Tarot is the book with no fixed pages, each spread is a complex visual spell of powerful magic, patiently waiting for your intuition to be sharp enough to discover it. We are all the archetypes of the Tarot, we are the Magicians & the High Priestesses.
It is up to us to believe in the magic all around us, ready to grasp the possibilities that are ours for the taking. When we delve deeper we begin to discover the myriad symbols hidden among the glorious imagery of these most powerful symbols. In a psychic telephone reading it is the job of the reader to interpret the symbols of the tarot cards & align their meaning with actionable guidance for the questioner.
The origins of the Western concept of magic can be traced back to the ancient Judeo-Christian and Greco-Roman cultures. During the mediaeval and early modern periods in northern Europe, the tradition developed further before spreading to other parts of the world through European exploration and colonialism after 1500.
The origins of the word magic raise concerns about how a single person’s religion can be another’s magic, & vice versa. When occultist Arthur Edward Waite commissioned artist Pamela Colman Smith to design a deck in 1909, the most famous – and influential – tarot was born.
If you’ve only seen one tarot deck, it’s probably the Rider-Waite-Smith (often referred to simply as the Rider-Waite) – which is still the most popular in the world today. It was the first deck I was gifted & the deck I based my personal tarot deck on as I stepped in to each card to absorb the tarot symbols & meanings.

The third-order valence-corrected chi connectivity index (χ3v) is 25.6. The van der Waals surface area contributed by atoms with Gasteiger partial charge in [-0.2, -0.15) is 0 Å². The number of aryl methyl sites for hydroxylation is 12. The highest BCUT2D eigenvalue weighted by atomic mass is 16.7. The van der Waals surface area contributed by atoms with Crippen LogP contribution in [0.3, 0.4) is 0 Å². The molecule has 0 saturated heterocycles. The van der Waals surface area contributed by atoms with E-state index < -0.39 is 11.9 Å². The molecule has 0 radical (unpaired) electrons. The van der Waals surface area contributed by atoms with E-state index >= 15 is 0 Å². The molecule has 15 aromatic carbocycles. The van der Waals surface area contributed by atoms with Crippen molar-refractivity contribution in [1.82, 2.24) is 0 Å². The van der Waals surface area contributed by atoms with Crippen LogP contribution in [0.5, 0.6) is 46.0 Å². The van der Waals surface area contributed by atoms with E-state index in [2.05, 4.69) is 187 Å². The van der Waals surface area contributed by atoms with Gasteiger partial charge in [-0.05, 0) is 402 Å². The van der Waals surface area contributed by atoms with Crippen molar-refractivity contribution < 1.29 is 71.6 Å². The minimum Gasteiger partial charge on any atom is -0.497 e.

Colman and Waite were both members of the Hermetic Order of the Golden Dawn, a secret society dedicated to the study of the occult (other members included Bram Stoker and WB Yeats). Their deck reimagined and modernized tarot, reinterpreting imagery to create a deck that mirrored the reader.
In the accompanying book, The Pictorial Key to Tarot, Waite wrote, “The pictures are like doors that open unexpected chambers, or like a turn in the road with a wide prospect beyond.”
Pamela Colman Smith admitted in a letter that it was “a big job for very little money,” but her vibrant illustrations were instrumental in broadening tarot’s appeal.
Yet, if Stuart R Kaplan, founder and chairman of US Games Systems Inc, hadn’t come across the Rider-Waite deck at a toy fair in 1968, the Rider-Waite deck, and tarot itself, might have faded into obscurity.
Tarot is still popular today. While there are a few specialized tarot publishers, crowdfunding have made it easier for any artist with a vision to create their own deck, resulting in a diversity of interpretations and hundreds of different decks. You can see details of my personal deck The O’Mara Tarot right on my site.
Secret symbols have always played a significant role in witchcraft. Pam Grossman, self-described witch, host of The Witch Wave podcast, and co-editor of Taschen’s Witchcraft, says, “The word occult means hidden, and the idea of your magic is important for two reasons.”